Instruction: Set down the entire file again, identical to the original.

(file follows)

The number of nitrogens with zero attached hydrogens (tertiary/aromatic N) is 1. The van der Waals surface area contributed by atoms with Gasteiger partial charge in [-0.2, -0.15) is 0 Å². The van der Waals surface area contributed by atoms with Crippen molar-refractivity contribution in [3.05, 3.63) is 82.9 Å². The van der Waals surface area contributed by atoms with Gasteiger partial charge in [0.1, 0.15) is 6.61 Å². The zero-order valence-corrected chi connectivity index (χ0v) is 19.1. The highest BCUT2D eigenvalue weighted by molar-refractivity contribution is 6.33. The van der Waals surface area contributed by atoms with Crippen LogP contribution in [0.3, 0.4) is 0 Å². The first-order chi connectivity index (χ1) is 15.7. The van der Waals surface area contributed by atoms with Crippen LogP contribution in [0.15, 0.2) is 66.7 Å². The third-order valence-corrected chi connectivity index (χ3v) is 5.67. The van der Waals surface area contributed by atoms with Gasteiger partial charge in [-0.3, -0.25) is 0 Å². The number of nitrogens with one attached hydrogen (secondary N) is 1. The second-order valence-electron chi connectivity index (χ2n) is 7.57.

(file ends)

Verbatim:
The number of nitrogens with zero attached hydrogens (tertiary/aromatic N) is 1. The van der Waals surface area contributed by atoms with Gasteiger partial charge in [-0.2, -0.15) is 0 Å². The van der Waals surface area contributed by atoms with Crippen molar-refractivity contribution in [3.05, 3.63) is 82.9 Å². The van der Waals surface area contributed by atoms with Gasteiger partial charge in [0.1, 0.15) is 6.61 Å². The zero-order valence-corrected chi connectivity index (χ0v) is 19.1. The highest BCUT2D eigenvalue weighted by molar-refractivity contribution is 6.33. The van der Waals surface area contributed by atoms with Crippen LogP contribution in [0.3, 0.4) is 0 Å². The first-order chi connectivity index (χ1) is 15.7. The van der Waals surface area contributed by atoms with Crippen LogP contribution in [0.15, 0.2) is 66.7 Å². The third-order valence-corrected chi connectivity index (χ3v) is 5.67. The van der Waals surface area contributed by atoms with Gasteiger partial charge in [-0.3, -0.25) is 0 Å². The number of nitrogens with one attached hydrogen (secondary N) is 1. The second-order valence-electron chi connectivity index (χ2n) is 7.57.